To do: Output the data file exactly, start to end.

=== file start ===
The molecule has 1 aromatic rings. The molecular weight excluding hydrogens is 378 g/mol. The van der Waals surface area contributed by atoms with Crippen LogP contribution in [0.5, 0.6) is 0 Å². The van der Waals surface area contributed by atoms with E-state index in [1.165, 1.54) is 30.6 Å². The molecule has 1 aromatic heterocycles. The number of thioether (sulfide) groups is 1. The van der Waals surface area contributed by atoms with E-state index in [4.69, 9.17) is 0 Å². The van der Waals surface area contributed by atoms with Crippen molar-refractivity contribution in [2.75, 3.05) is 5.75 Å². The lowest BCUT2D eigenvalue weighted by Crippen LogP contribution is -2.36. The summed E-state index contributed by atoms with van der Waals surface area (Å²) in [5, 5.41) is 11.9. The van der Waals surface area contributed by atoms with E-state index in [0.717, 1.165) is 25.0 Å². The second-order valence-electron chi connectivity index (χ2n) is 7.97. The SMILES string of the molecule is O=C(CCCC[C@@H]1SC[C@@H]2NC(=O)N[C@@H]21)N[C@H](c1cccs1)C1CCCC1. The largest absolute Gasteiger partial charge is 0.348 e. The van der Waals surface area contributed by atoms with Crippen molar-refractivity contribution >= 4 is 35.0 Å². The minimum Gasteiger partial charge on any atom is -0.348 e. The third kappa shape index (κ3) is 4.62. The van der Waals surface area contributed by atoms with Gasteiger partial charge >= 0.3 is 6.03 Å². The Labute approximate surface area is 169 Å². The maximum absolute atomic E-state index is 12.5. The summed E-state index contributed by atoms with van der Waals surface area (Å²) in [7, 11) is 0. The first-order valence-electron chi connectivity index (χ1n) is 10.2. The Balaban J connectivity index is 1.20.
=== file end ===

The molecule has 1 aromatic rings. The molecular weight excluding hydrogens is 378 g/mol. The van der Waals surface area contributed by atoms with Crippen LogP contribution in [0.5, 0.6) is 0 Å². The van der Waals surface area contributed by atoms with E-state index in [1.165, 1.54) is 30.6 Å². The molecule has 1 aromatic heterocycles. The number of thioether (sulfide) groups is 1. The van der Waals surface area contributed by atoms with E-state index in [4.69, 9.17) is 0 Å². The van der Waals surface area contributed by atoms with Crippen molar-refractivity contribution in [2.75, 3.05) is 5.75 Å². The lowest BCUT2D eigenvalue weighted by Crippen LogP contribution is -2.36. The summed E-state index contributed by atoms with van der Waals surface area (Å²) in [5, 5.41) is 11.9. The van der Waals surface area contributed by atoms with E-state index in [0.717, 1.165) is 25.0 Å². The second-order valence-electron chi connectivity index (χ2n) is 7.97. The SMILES string of the molecule is O=C(CCCC[C@@H]1SC[C@@H]2NC(=O)N[C@@H]21)N[C@H](c1cccs1)C1CCCC1. The largest absolute Gasteiger partial charge is 0.348 e. The van der Waals surface area contributed by atoms with Crippen molar-refractivity contribution >= 4 is 35.0 Å². The minimum Gasteiger partial charge on any atom is -0.348 e. The third kappa shape index (κ3) is 4.62. The van der Waals surface area contributed by atoms with Gasteiger partial charge >= 0.3 is 6.03 Å². The Labute approximate surface area is 169 Å². The maximum absolute atomic E-state index is 12.5. The summed E-state index contributed by atoms with van der Waals surface area (Å²) in [7, 11) is 0. The first-order valence-electron chi connectivity index (χ1n) is 10.2. The Balaban J connectivity index is 1.20.